Fly Fishing Gear: Get the Most for Your Money – Fins and Feathers Bozeman
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Fly Fishing Gear: Get the Most for Your Money

When buying fly fishing gear it is better to spend extra money on some gear while saving in other areas. Here is the breakdown to get the most for your money when getting into a new fly fishing outfit.

Getting into fly fishing usually has a steep initial cost that decreases as you add to your collection. Purchasing your first rod & reel, pack, flies, and terminal tackle to can be a bit costly, but once you have all of this gear it is easy to add small items here and there to stay in the game.

Some pieces of gear you can spend less money and still be very happy, while others it is better to spend more for high quality and long-lasting equipment. Here is a breakdown by category of where to spend and where to save.

Fly Rods

Fly Rods

When purchasing a fly rod you certainly get what you pay for. With that being said, there are plenty of great options that can perform well and last nearly forever under $400. A $900 rod is top of the line and can make it easier to advance your skills, but there are plenty of rods that are not nearly as expensive that still perform well in tough conditions.

The Orvis Clearwater ($249) and the Sage Foundation ($425) are both exceptional rods for the price. Both of these are great for all types of fishing and can perform to a certain extent in variable conditions (wind). When stepping up in price you get yourself into use specific rods or something that can outperform even in the absolute worst conditions.

It is no problem spending less on a fly rod especially when first starting to fly fish. A Scott Centric, Hardy Ultralite, Avantt, Orvis Helios 3 or NRX+ will be more enjoyable to use when conditions get worse and require less effort and fewer casts to get the fly right where you want it.

Fly Reels

Fly Reels

Trout fishing by no means requires the best reel on the market. Reels are usually just a line holder until they aren't. Many of the fish we catch when fishing around Southwest Montana can just be stripped in. Very few fish actually make it to the reel. Don't feel bad about paying a little less when it comes to the reel.

The low end price point is $100 - $150. These reels have drag systems that are not fully sealed but have far more stopping power than is necessary for trout fishing. All being cast, this means that they are slightly heavier and less durable than the step up which is around $200 - $300. The Lamson Liquid, Sage Sectrum C and Orvis Clearwater are reels in this price range that work great for beginners and experts alike.

Stepping up in price will get and angler into the machined aluminum class of reels that are often made in the U.S.A. Machined reels are lighter, more durable, and in the opinion of many look better than cast reels. This is where you can get a piece of equipment that has a sealed drag, is maintenance-free, and can last nearly forever. Paying more gets you fancy machining (weight reduction and looks), colorful paint jobs and better drag systems. Orvis Hydros, Lamson Guru, and Ross Animas are all great examples.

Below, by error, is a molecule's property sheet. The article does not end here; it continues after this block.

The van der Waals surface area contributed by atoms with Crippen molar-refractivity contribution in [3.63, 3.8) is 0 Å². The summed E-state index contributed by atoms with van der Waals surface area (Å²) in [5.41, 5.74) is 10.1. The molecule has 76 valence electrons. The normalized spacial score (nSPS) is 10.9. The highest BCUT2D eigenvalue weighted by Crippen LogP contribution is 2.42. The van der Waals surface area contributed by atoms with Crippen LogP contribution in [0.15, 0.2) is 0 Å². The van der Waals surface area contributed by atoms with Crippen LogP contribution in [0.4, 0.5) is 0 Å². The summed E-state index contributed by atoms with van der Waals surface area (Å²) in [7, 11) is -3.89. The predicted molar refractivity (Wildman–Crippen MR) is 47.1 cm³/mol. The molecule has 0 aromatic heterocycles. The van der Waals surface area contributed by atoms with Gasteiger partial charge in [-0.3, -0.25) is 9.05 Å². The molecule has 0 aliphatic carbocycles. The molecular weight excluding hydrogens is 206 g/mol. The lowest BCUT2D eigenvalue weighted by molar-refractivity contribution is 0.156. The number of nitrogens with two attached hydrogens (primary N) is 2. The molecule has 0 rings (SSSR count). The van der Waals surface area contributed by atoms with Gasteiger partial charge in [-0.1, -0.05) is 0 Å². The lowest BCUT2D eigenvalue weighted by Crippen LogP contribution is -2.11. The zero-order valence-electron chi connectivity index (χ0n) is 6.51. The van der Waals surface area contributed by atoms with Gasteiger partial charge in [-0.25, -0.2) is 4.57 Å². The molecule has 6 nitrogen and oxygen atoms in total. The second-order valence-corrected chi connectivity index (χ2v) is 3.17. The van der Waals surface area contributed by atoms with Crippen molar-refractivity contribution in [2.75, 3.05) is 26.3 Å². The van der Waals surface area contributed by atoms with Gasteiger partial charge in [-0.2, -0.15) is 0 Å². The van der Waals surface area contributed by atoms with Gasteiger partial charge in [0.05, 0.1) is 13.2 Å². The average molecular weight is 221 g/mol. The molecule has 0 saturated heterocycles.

Fly Lines

Fly Lines

This is the one category that we recommend going with one of the high quality options. Paying more for a fly line can make your rod perform to it's highest potential and give an angler more days on the water prior to a necessary line replacement.

Paying more for a fly line gets you a slicker, vastly more durable line that will keep you happy in the long run. If you have been fly fishing for more than a year you know how unpleasant casting, mending, and fishing a dirty, cracked, sinking old fly line makes the fly fisher. Scientific Anglers Amplitude and Amplitude Smooth are slick and buoyant vastly longer than cheaper options. The same fishing pleasure can found with the new RIO Elite series of fly lines. Skimping on fly lines results in fly fishing sadness a short time after purchasing the line. To get a good fly line spend between $80 - $130.

Additional Gear

After the initial outfit the following gear is more user preference. Great fly fishing packs can be found for $50 - $300. All of your necessary streamside tools can be purchased for under $50. Buy spare leaders and tippet for under $25 and a few dozen flies for a little over $50 bucks and you are ready to hit the nearest river!

Stop by our Bozeman fly shop for more info and to pick up everything you need before your next Montana fly fishing adventure!

Heck, you can even shop online and choose curbside pickup at checkout to get your gear safely and hassle-free.